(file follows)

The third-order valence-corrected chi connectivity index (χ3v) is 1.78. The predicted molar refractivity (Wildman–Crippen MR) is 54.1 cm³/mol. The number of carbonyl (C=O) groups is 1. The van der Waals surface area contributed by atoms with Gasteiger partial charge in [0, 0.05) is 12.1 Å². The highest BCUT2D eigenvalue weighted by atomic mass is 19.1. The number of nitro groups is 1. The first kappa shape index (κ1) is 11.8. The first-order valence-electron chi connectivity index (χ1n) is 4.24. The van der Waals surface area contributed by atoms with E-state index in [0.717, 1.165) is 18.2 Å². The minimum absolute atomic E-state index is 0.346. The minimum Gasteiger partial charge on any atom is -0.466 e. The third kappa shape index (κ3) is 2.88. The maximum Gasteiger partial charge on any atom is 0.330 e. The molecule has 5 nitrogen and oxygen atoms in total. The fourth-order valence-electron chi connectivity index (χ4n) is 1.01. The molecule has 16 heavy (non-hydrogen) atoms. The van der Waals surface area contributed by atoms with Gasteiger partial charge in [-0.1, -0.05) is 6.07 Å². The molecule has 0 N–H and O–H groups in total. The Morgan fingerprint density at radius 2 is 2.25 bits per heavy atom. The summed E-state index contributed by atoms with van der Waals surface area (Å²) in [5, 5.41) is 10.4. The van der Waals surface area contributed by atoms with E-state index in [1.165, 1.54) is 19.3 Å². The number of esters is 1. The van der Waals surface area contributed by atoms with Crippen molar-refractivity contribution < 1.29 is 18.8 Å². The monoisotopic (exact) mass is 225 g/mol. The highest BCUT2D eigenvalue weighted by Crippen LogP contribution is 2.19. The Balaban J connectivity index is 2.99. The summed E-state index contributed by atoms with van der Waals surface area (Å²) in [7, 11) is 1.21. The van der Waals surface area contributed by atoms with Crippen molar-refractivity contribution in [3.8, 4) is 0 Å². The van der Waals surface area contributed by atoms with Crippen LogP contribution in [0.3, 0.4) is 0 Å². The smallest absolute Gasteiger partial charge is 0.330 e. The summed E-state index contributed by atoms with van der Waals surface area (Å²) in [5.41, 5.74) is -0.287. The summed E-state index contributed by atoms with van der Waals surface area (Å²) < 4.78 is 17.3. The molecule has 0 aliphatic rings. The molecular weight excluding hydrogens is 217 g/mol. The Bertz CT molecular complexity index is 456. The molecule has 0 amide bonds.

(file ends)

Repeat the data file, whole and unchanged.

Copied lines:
The third-order valence-corrected chi connectivity index (χ3v) is 1.78. The predicted molar refractivity (Wildman–Crippen MR) is 54.1 cm³/mol. The number of carbonyl (C=O) groups is 1. The van der Waals surface area contributed by atoms with Gasteiger partial charge in [0, 0.05) is 12.1 Å². The highest BCUT2D eigenvalue weighted by atomic mass is 19.1. The number of nitro groups is 1. The first kappa shape index (κ1) is 11.8. The first-order valence-electron chi connectivity index (χ1n) is 4.24. The van der Waals surface area contributed by atoms with E-state index in [0.717, 1.165) is 18.2 Å². The minimum absolute atomic E-state index is 0.346. The minimum Gasteiger partial charge on any atom is -0.466 e. The third kappa shape index (κ3) is 2.88. The maximum Gasteiger partial charge on any atom is 0.330 e. The molecule has 5 nitrogen and oxygen atoms in total. The fourth-order valence-electron chi connectivity index (χ4n) is 1.01. The molecule has 16 heavy (non-hydrogen) atoms. The van der Waals surface area contributed by atoms with Gasteiger partial charge in [-0.1, -0.05) is 6.07 Å². The molecule has 0 N–H and O–H groups in total. The Morgan fingerprint density at radius 2 is 2.25 bits per heavy atom. The summed E-state index contributed by atoms with van der Waals surface area (Å²) in [5, 5.41) is 10.4. The van der Waals surface area contributed by atoms with E-state index in [1.165, 1.54) is 19.3 Å². The number of esters is 1. The van der Waals surface area contributed by atoms with Crippen molar-refractivity contribution < 1.29 is 18.8 Å². The monoisotopic (exact) mass is 225 g/mol. The highest BCUT2D eigenvalue weighted by Crippen LogP contribution is 2.19. The Balaban J connectivity index is 2.99. The summed E-state index contributed by atoms with van der Waals surface area (Å²) in [7, 11) is 1.21. The van der Waals surface area contributed by atoms with Crippen molar-refractivity contribution in [3.8, 4) is 0 Å². The van der Waals surface area contributed by atoms with Crippen LogP contribution in [0.3, 0.4) is 0 Å². The smallest absolute Gasteiger partial charge is 0.330 e. The summed E-state index contributed by atoms with van der Waals surface area (Å²) in [5.41, 5.74) is -0.287. The summed E-state index contributed by atoms with van der Waals surface area (Å²) < 4.78 is 17.3. The molecule has 0 aliphatic rings. The molecular weight excluding hydrogens is 217 g/mol. The Bertz CT molecular complexity index is 456. The molecule has 0 amide bonds.